Corp Comm Connects

East Gwillimbury council adds bike lanes to Woodspring Avenue
March 12, 2015
By Simon Martin

East Gwillimbury council will finally implement changes to Woodspring Avenue nearly two years after area residents stressed concerns about safety and speeding.

Council approved bike lanes on the road from the Newmarket section all the way up to Green Lane. The change will also reduce the number of lanes from four to two with a turning lane in the middle.

Newmarket had reduced much of Woodspring to two lanes with a turning lane and bike lanes but East Gwillimbury didn’t originally follow its neighbour’s lead. The road, which crosses municipal boundaries, transitioned to four lanes in East Gwillimbury.

When Phoebe Gilman Public School opened in 2013, many parents raised concerns about their children crossing a four-lane road to get to school.

Town staff had recommended council follow the Newmarket initiative last spring but council at the time was not convinced and commissioned a $7,900 traffic study that echoed staff recommendations.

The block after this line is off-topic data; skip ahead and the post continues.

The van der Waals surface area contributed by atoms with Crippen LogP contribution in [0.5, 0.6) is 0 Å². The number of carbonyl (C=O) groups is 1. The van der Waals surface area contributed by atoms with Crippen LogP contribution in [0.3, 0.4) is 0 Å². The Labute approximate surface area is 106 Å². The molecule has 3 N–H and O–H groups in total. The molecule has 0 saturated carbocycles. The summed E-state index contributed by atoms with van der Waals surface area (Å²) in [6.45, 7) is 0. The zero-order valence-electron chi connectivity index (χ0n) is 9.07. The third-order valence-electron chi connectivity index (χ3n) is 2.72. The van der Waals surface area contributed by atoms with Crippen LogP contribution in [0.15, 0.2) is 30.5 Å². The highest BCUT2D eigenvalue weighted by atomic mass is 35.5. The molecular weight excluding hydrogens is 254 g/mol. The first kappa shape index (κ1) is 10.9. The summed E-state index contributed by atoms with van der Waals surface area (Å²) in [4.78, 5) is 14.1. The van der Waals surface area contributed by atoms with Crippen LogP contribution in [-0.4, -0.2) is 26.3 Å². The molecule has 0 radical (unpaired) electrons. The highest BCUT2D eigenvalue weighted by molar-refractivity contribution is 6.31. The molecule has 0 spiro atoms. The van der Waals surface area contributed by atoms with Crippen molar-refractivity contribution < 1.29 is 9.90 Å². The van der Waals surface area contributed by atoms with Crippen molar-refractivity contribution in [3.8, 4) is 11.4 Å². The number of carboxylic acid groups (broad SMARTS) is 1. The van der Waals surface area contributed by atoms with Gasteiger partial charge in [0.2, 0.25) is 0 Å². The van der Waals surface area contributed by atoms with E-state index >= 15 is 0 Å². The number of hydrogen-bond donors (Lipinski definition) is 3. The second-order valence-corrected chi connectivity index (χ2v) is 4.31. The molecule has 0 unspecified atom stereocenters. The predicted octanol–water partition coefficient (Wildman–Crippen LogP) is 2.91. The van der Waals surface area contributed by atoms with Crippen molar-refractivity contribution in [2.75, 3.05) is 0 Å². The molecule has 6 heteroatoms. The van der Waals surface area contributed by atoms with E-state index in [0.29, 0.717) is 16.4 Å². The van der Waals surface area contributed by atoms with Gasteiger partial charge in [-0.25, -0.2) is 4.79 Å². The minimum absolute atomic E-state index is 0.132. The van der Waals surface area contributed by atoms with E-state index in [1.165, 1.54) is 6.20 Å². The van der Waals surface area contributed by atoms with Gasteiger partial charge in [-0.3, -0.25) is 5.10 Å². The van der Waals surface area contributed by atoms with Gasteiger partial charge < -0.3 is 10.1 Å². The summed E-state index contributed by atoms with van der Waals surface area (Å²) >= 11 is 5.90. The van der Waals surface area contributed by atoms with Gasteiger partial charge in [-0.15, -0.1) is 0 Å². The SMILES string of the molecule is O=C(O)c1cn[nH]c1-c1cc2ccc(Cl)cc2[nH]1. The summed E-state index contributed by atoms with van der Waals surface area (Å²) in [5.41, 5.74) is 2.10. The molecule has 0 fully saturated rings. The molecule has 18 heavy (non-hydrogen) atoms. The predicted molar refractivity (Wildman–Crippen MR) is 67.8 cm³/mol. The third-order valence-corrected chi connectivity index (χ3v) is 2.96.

Additionally, the traffic study recommended the town implement a crossing guard and school crossing on Harvest Hills Boulevard and Thatcher Crescent. Council implemented that change along with a “no stopping zone” on the north side of Harvest Hills to the west limit of Phoebe Gilman as parents were frequently backing up traffic by letting their kids off on that side of the road.

The same “no stopping zone” was not implemented on the south side of the road.

The MMM Group, which carried out the traffic study, suggested changes to Woodspring would reduce overall speed and improve safety for motorists.

The developers of the Harvest Hills subdivision will complete the bike lane line painting.

The cost of an additional crossing guard for the town will be $12,000.